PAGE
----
Richard Kadrey began his career nearly thirty years ago as a quintessential cyberpunk. His first two books, Metrophage and Kamikaze L’Amour, were mind-blowing technophilic adventures rooted firmly in the Gibsonian mode, with perhaps a smattering of Ballard and Philip K. Dick. His productivity or prominence waned for a time, but in 2009 he returned, reconfigured, with Sandman Slim, a kind of mordant, noirish, rough-edged urban fantasy novel that kicked off a highly successful series. The years have not so much softened his grittiness or madness, or made him go commercial, as they have allowed him to broaden his approach and concerns to reach the audience he always deserved.
The Everything Box premieres what looks to be a marvel of a new series. (Any allusion to Zenna Henderson’s well-regarded bit of sentimental humanist fabulism, “The Anything Box,” is, I suspect, purely accidental or ironic.) The novel is gonzo, ribald, hilarious, zippy and innovative with its magical apparatus and tricks. If Donald Westlake had been a dilettante follower of Satanist Anton LaVey, humanity might have previously been gifted with such a book. Or if Jack Benny’s under-regarded film The Horn Blows at Midnight were remade by the Coen brothers, a similar funhouse ride might ensue.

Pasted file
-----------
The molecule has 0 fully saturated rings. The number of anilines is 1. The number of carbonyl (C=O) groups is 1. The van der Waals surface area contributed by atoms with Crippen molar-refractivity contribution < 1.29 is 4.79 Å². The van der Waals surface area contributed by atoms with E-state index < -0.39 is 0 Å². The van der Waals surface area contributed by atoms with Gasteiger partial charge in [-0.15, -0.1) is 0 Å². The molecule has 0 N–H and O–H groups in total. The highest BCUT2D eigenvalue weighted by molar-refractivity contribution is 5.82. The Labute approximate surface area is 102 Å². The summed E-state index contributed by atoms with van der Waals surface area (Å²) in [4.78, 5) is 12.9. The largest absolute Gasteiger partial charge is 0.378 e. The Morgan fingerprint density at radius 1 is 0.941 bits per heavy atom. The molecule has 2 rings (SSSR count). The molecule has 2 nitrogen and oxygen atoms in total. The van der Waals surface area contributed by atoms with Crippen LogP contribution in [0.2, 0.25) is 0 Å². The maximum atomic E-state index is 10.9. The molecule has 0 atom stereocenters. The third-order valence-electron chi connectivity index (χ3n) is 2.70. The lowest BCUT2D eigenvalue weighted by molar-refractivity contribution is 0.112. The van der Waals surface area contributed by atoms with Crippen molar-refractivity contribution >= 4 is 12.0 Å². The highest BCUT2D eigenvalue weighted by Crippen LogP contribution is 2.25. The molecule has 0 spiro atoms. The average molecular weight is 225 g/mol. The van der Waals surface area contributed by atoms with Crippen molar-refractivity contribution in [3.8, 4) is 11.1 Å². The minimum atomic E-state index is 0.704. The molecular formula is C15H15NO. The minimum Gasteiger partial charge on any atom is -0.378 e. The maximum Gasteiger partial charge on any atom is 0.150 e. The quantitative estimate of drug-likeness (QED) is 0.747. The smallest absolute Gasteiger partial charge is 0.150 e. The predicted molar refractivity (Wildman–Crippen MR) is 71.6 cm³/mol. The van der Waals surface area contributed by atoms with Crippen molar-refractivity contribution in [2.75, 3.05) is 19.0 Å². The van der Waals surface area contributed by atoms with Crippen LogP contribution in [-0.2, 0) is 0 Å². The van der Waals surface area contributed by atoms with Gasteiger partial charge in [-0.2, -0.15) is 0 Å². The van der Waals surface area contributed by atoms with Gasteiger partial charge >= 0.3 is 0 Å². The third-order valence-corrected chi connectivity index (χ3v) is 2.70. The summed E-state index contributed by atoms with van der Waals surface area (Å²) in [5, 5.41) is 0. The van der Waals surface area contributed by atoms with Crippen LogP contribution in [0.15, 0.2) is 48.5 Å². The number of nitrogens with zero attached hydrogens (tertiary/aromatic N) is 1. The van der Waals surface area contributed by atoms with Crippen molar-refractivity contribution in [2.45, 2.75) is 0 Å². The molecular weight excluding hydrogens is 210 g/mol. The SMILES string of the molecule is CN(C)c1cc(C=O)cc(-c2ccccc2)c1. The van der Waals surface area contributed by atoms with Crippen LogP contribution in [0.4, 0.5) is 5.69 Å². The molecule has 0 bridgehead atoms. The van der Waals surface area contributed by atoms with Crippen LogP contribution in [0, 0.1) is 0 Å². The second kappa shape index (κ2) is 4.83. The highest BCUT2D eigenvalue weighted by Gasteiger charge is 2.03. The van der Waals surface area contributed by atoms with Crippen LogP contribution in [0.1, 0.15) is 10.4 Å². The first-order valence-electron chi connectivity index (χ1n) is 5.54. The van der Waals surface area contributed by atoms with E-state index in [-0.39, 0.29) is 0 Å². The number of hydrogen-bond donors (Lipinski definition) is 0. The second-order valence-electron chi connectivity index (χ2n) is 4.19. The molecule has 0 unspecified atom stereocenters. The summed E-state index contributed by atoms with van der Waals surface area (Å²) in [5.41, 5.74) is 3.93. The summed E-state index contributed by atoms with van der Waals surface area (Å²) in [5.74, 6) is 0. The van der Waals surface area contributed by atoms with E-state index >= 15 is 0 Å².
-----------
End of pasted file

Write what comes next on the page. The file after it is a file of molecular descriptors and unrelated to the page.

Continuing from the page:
At the core of the plot is the titular McGuffin, introduced in the prologue and soon to be sought by a half dozen interested brawling parties.
A mythic prologue introduces the angel Qaphsiel on a mountaintop shortly after the Noachian floodwaters have receded. He is on a mission from an unmerciful God to destroy the pitiful remnants of humanity that have survived the deluge. The instrument of the apocalypse is a tiny box containing infinite disasters — the McGuffin of the title. But where exactly is the celestial weapon? Incompetent Qaphsiel has lost it.
Jump-cut to the present day: Coop and Morty are low-level thieves who specialize in stealing magical items in a Los Angeles that is permeated with spells and wizards and uncouth beasties, all unseen by the average citizen. They have small ambitions and think that their newest job for a mysterious Mr. Babylon will set them up nicely with $75,000 apiece. All they have to do is steal a small box and hand it over to him . . .